It will be interesting if Mulry posts when she breaks even and what her eventual profit ends up being on the book at various points in the books life cycle.

  5. DS
    Dec 04, 2013 @ 08:59:05

    I don’t know if the bad sex passage was intended to be humorous but I laughed at it instead of squirming with embarrassment as I did at the last sex scene I read (in a British police procedural that would have done better to leave the scene to the reader’s imagination).

  6. Ridley
    Dec 04, 2013 @ 09:05:41

    @mari: Happy Holidays.

  7. Laura
    Dec 04, 2013 @ 09:21:55

    @Mari: As a Texan, I heartily agree with Janet’s post.

  8. LeeF
    Dec 04, 2013 @ 09:30:10

    Bexar County, not Brexar.

  9. Amanda
    Dec 04, 2013 @ 10:00:22

    I am okay with people tweeting something bizarre they happen to overhear someone say but actually tweeting their private conversations is creepy. I am also guessing that if people are soon allowed to talk on cell phones throughout flights we will be seeing more instants of people tweeting others private conversations.

  10. leslie
    Dec 04, 2013 @ 10:44:26

    @mari: Thanks for the reminder! I need to put my yearly donation to Planned Parenthood in the mail today. Healthy New Year!

  11. Rose
    Dec 04, 2013 @ 10:49:46

    Re the tweeting article, if someone has a conversation loudly, in a public space, I’m not sure why there should be the same expectation of privacy as there is if you’re somewhere that is clearly private. How is it different from photography in public spaces?

    The Elan Gale thing looked like a hoax from the start. A misogynistic hoax.


    Can’t help wishing there were sites in Romancelandia with a less “progressive” bent

    Why not start one of your own? DA shouldn’t be expected to cater to your beliefs, but if you feel they are underrepresented, do something about it instead of complaining in the comments every time your liberal agenda detector goes off.

    Women’s health is about a lot more than abortion, BTW, and multicultural education doesn’t mean what you’ve decided it means.

  12. Darlynne
    Dec 04, 2013 @ 10:50:13

    I am not a betting woman, but I would have put down a bazillion dollars on who, and what, the first poster would be and say. I am rich! And sadder for it.

    In other news, my hat is off to Texas and the digital library.

  13. P. Kirby
    Dec 04, 2013 @ 10:52:26

    @Laura: “@Mari: As a Texan, I heartily agree with Janet’s post.”

    This Texan seconds that agreement.

  14. Mara
    Dec 04, 2013 @ 11:14:15


    When you’ve finished complaining about the way other people do things, start your own romance review blog. Surely you’d rather be productive than waste time whining about a blog no one’s forcing you to read.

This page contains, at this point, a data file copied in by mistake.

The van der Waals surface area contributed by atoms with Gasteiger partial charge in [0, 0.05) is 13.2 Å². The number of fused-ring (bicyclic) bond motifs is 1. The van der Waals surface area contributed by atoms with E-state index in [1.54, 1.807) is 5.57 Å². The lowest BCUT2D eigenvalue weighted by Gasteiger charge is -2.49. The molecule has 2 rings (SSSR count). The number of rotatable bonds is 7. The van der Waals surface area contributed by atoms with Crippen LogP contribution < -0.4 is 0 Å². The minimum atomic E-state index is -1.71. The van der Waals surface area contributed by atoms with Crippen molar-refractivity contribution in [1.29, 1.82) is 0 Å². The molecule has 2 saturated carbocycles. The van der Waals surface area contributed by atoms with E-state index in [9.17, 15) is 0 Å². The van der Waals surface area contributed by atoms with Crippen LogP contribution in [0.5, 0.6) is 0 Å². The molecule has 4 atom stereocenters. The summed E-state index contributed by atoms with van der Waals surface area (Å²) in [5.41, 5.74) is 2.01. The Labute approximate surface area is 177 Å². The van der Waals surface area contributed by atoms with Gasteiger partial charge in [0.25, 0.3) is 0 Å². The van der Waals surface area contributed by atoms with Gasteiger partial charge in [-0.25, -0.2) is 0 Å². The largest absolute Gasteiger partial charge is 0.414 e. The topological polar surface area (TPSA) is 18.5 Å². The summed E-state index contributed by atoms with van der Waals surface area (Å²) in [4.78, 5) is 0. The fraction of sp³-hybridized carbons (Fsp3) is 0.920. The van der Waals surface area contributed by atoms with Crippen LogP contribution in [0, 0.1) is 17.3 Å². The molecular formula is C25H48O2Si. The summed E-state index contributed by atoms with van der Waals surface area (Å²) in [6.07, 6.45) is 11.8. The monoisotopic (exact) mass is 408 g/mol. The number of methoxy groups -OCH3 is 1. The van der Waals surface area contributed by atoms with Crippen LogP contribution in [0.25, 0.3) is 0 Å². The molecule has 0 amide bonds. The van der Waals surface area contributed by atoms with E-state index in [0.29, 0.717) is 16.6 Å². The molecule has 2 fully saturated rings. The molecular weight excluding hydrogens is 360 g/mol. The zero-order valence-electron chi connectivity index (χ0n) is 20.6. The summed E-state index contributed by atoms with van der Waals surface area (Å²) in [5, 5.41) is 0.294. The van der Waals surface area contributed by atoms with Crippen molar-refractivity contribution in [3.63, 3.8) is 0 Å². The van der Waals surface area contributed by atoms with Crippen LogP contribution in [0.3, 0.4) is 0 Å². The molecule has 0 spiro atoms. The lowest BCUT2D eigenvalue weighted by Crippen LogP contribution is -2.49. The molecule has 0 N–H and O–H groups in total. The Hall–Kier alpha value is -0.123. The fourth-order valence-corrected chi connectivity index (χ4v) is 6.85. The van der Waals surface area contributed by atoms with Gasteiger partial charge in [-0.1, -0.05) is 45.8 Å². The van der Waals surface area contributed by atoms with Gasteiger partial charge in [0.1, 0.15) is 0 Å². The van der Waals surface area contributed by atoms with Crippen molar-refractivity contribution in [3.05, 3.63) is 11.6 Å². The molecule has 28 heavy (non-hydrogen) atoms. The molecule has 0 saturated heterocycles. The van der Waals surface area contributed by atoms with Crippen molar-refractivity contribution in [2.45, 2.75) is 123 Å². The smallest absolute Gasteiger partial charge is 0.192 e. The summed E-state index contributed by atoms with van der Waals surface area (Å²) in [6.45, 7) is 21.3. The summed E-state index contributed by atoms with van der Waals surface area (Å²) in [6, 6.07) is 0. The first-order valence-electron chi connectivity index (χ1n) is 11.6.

Besides, Janet’s assessment is dead-on. I’ve lived in Texas thirty-nine years and have seen and heard things that would make even a (genuine and not tea party) conservative’s skin crawl. That we’re moving forward in *any* regard is a situation worthy of notice and one to be applauded.

  15. Isobel Carr
    Dec 04, 2013 @ 11:47:36

    Mulray’s numbers look about right to me. Exclusive covers that I think match the quality of my NY covers are running right around $700 to complete. Edits are $600-$1100 (depending on if I use beta readers or a professional developmental editor, and assuming a second round copy edit). I’m doing my own layouts (mostly because I’m a control freak). So I estimate I’ll need to sell around 600 copies of a $3.99 novel to break even (2500 copies of a 99-cent novella).

  16. Janet
    Dec 04, 2013 @ 12:55:28

    Okay, so just to clarify, I’ve taken over the daily news posting, and there will be some editorializing (the “reporting” is in, well, reporting the story via link and providing a brief summary). Read — or not — at your own risk. Also, I’m very aware of my liberal perspective (and I am only speaking for myself, not for the diverse group of bloggers who make up Dear Author). However, since we are *all* political beings, and people of all political positions and persuasions obviously read and comment here freely, I don’t feel the need to disguise my own perspective, especially when people can read the actual stories for themselves and comment accordingly.

    @Alison: What a happy coincidence, then, for whoever handles the Bad Sex Award PR.

    @LeeF: Thank you.

    @Amanda: The thing is, people don’t have a legal expectation of privacy in public places. What community standards are/should be around reporting those conversations is a whole other discussion, though.

    @Rose: As I noted to Amanda, people don’t have a legal expectation of privacy. I tend to view these things on a case by case basis, but in Elan Gale’s case, the whole thing struck me as so overtly and extremely misogynistic, that I was more caught up in the waves of approval he was getting for telling a stranger to “eat my dick,” than in the question of whether he should be tweeting the conversation at all. However, that question of ethics in the retelling does factor in, because the collective energy was pretty strongly directed at further humiliating someone who was already being described and characterized in the most insulting terms.

  17. Toni
    Dec 04, 2013 @ 12:58:24


    Or you could start your own blog and say whatever you want.

  18. azteclady
    Dec 04, 2013 @ 13:01:36

    Thank you for keeping us updated with the news, and I for one, love the commentary.